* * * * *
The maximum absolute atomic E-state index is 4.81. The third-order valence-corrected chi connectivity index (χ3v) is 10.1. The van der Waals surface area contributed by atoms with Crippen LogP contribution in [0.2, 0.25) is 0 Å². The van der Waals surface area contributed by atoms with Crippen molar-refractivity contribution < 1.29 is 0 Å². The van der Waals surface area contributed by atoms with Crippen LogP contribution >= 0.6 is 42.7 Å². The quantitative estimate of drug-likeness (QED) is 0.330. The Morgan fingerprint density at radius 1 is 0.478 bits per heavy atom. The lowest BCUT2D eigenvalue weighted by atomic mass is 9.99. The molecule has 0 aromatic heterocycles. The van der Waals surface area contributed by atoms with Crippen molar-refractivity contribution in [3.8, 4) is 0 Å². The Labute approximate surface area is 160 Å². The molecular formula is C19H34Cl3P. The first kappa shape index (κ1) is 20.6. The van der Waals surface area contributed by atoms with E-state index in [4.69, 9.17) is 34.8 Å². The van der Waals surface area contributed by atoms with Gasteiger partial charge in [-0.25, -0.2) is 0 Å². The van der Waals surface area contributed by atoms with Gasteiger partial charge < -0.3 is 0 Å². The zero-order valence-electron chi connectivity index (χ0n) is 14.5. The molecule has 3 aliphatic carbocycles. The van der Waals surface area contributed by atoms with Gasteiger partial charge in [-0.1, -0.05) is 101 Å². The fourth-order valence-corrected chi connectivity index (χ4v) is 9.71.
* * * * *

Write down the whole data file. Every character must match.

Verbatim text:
The maximum absolute atomic E-state index is 4.81. The third-order valence-corrected chi connectivity index (χ3v) is 10.1. The van der Waals surface area contributed by atoms with Crippen LogP contribution in [0.2, 0.25) is 0 Å². The van der Waals surface area contributed by atoms with Crippen molar-refractivity contribution < 1.29 is 0 Å². The van der Waals surface area contributed by atoms with Crippen LogP contribution >= 0.6 is 42.7 Å². The quantitative estimate of drug-likeness (QED) is 0.330. The Morgan fingerprint density at radius 1 is 0.478 bits per heavy atom. The lowest BCUT2D eigenvalue weighted by atomic mass is 9.99. The molecule has 0 aromatic heterocycles. The van der Waals surface area contributed by atoms with Crippen molar-refractivity contribution in [3.8, 4) is 0 Å². The Labute approximate surface area is 160 Å². The molecular formula is C19H34Cl3P. The first kappa shape index (κ1) is 20.6. The van der Waals surface area contributed by atoms with E-state index in [4.69, 9.17) is 34.8 Å². The van der Waals surface area contributed by atoms with Gasteiger partial charge in [-0.25, -0.2) is 0 Å². The van der Waals surface area contributed by atoms with Gasteiger partial charge < -0.3 is 0 Å². The zero-order valence-electron chi connectivity index (χ0n) is 14.5. The molecule has 3 aliphatic carbocycles. The van der Waals surface area contributed by atoms with Gasteiger partial charge in [-0.1, -0.05) is 101 Å². The fourth-order valence-corrected chi connectivity index (χ4v) is 9.71.